Published May 10, 2008
I've been reading through the investigation report of the attorney general's office. I have tried to avoid paying attention to the whole affair, but a friend forwarded me a PDF of the report, and I finally broke down and read through it. I was hoping the Animal House comparisons were exaggerated, but it seems they are all-too apt. When a section of the official report is titled "The Sex Toy," you know you're in trouble.
In school, we learn about math, science, history, law, and all the other necessary factual subjects, but do we learn enough about how to conduct ourselves in the workplace? What kind of training does one need, apart from plain common sense (which, honestly, should have been sufficient here) to comport oneself with dignity and modesty? Did Anthony Gutierrez need a mentor to demonstrate that drinking and driving don't mix? Did he lack positive female role models to teach him how to treat women respectfully?
One can look to European politics where extra-marital affairs are seemingly de rigueur, then shake one's head at the gotcha press treatment lavished on each sordid escapade in the states. From Bill Clinton to Newt Gingrich to Gary Condit to Arnold Schwarzenegger to Jack Ryan to Jim McGreevey to Mark Foley to Larry Craig to Eliot Spitzer, we've had no need for the Playboy Channel if we just rely on Fox News to keep us titillated. Let's recognize that these public officials have not been elected high holy representatives. They are flawed men like so many others walking the earth, and when power and money enter the picture, their judgement gets clouded.They have not pledged to abstain from drinking, smoking, and infidelity. These are personal matters that, if handled discreetly, have no relation to their office.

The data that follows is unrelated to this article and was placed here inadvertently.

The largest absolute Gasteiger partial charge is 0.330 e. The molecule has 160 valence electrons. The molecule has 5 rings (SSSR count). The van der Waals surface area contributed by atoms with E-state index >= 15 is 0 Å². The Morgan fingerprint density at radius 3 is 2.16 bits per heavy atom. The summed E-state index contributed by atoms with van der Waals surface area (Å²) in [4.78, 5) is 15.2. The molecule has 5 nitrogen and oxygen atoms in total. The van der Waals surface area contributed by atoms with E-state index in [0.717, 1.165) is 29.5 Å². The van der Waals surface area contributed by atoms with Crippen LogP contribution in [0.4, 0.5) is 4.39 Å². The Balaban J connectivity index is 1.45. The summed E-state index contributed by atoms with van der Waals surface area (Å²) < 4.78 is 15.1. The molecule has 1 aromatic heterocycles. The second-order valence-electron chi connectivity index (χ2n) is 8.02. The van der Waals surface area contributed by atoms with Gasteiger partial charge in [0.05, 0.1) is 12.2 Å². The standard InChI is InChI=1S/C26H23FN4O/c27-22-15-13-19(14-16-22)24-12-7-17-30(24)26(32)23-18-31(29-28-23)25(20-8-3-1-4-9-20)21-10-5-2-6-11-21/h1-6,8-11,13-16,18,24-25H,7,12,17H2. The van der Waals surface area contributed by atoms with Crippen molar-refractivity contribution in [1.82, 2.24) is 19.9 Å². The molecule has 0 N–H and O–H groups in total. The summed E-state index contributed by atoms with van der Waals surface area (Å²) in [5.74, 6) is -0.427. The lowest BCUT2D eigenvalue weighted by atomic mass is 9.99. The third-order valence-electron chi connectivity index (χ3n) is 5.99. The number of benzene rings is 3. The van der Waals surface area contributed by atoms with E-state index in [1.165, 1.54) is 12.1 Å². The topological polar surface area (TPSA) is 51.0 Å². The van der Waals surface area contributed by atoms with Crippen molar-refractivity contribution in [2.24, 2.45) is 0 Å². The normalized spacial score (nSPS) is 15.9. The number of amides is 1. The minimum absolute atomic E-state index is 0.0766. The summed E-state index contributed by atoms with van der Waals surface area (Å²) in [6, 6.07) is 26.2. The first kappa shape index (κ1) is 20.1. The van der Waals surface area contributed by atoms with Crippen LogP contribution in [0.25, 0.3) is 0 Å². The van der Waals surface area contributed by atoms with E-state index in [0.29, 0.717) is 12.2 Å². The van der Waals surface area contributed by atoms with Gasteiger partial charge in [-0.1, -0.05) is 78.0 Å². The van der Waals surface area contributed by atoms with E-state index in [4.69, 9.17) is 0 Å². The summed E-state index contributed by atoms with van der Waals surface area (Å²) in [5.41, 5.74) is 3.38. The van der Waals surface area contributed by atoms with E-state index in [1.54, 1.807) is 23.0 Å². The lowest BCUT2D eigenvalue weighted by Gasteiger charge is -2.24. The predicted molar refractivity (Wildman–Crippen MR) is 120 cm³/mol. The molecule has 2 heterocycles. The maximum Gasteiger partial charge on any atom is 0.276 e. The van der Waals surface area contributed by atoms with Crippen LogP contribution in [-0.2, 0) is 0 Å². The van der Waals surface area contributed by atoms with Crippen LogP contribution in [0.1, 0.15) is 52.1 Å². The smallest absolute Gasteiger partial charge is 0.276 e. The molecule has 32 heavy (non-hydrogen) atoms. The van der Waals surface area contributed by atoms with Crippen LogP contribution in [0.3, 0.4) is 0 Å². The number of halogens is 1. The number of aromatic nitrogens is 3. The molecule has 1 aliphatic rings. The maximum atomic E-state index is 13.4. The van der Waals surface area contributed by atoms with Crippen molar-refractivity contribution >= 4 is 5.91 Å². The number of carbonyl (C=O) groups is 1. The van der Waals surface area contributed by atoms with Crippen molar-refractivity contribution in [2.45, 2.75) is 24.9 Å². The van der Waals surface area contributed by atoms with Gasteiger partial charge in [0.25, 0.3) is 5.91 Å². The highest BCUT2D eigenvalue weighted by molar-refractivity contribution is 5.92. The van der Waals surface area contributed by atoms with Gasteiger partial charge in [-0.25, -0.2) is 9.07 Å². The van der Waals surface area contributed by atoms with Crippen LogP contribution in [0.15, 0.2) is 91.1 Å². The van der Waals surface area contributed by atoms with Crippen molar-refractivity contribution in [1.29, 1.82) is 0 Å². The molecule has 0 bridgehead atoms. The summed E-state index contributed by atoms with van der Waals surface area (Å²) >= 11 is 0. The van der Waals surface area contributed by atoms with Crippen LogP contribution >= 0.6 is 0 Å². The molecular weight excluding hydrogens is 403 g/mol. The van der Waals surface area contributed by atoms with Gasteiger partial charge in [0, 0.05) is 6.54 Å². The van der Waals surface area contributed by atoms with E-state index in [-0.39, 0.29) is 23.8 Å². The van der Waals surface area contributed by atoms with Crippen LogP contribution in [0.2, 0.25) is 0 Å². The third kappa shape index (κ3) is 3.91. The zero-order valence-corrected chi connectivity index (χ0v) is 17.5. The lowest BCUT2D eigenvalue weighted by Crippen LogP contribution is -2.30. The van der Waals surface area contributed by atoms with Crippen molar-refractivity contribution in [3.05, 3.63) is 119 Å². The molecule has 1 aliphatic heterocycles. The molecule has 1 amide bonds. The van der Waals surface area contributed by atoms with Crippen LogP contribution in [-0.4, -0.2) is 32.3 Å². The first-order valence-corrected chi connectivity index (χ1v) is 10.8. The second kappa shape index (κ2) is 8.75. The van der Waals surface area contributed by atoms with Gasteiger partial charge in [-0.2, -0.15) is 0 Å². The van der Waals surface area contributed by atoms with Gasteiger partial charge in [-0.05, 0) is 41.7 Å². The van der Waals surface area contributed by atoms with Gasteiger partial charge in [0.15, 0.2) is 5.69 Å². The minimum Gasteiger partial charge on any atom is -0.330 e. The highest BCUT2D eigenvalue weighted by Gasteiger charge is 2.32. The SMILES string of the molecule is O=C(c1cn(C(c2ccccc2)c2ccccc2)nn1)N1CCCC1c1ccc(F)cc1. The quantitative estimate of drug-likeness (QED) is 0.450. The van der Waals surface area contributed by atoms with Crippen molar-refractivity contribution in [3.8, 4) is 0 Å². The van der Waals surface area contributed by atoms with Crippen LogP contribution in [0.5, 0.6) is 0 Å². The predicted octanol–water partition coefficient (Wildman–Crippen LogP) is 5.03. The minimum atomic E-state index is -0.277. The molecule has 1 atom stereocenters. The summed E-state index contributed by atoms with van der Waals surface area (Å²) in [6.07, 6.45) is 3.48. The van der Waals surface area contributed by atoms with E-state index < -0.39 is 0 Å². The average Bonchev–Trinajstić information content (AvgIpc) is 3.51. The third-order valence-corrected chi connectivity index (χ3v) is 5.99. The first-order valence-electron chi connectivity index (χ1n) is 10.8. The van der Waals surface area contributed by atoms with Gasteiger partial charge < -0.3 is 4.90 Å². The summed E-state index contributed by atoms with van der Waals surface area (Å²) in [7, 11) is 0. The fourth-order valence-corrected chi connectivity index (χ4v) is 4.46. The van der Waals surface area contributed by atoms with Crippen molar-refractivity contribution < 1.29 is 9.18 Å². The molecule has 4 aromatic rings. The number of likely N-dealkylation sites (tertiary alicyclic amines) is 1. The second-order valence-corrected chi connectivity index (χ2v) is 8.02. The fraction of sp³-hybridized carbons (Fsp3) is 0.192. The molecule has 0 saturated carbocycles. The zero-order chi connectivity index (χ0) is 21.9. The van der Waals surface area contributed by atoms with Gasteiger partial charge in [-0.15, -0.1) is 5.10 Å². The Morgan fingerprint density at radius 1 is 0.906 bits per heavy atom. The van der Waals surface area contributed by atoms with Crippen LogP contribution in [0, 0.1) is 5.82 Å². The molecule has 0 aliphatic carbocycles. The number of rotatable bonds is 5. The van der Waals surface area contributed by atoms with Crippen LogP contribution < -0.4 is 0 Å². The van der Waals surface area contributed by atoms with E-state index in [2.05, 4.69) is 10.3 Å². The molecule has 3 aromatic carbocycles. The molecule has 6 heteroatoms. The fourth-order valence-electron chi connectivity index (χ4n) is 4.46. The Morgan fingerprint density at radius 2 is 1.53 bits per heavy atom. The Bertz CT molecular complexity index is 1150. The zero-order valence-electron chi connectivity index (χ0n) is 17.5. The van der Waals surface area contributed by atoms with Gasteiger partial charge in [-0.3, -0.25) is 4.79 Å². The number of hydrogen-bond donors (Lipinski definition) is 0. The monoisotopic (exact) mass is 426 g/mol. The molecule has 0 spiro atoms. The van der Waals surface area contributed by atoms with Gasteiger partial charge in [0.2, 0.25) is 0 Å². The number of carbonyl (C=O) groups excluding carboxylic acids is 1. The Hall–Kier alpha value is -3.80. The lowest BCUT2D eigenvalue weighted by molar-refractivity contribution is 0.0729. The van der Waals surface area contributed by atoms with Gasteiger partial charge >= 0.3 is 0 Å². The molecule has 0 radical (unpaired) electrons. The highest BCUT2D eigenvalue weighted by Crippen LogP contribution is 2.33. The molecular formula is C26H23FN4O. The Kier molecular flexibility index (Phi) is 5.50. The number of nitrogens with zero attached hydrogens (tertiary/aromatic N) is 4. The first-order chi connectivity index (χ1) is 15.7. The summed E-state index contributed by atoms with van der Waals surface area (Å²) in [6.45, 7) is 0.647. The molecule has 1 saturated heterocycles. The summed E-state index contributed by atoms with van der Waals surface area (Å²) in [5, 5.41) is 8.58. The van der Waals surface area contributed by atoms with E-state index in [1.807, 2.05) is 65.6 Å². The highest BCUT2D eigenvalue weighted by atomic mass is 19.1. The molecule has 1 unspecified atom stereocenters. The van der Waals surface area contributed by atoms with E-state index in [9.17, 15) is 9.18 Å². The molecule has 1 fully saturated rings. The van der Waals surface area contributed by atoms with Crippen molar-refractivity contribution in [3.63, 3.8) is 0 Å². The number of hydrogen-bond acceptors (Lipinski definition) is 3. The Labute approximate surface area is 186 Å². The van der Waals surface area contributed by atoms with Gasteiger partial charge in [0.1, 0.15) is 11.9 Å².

On the other hand, if I were having an affair with a colleague—inter-office fraternization frequently being the case in these stories—I would be fired. It's not for the morals of the thing but because it's a distraction from the business that needs to get done. When the individual doing the dalliance is the boss, the situation is a bit different, in that he must answer to the people. The attitude of the people typically is that they don't want you to be having more fun than they are.
It's one thing to defend Dann by saying he didn't apparently break any laws. He's guilty chiefly of assembling an unprofessional and ineffectual staff. However, there must be accountability for getting one's job done, and it's not clear with all of these extra-curricular shenanigans whether a productive work environment was maintained.
That's the bottom line of the whole mess in Dann's office: It has created a distraction from the important work that needs to be done. Can the atmosphere be corrected and the right team assembled, or is Dann the right leader for the job after all?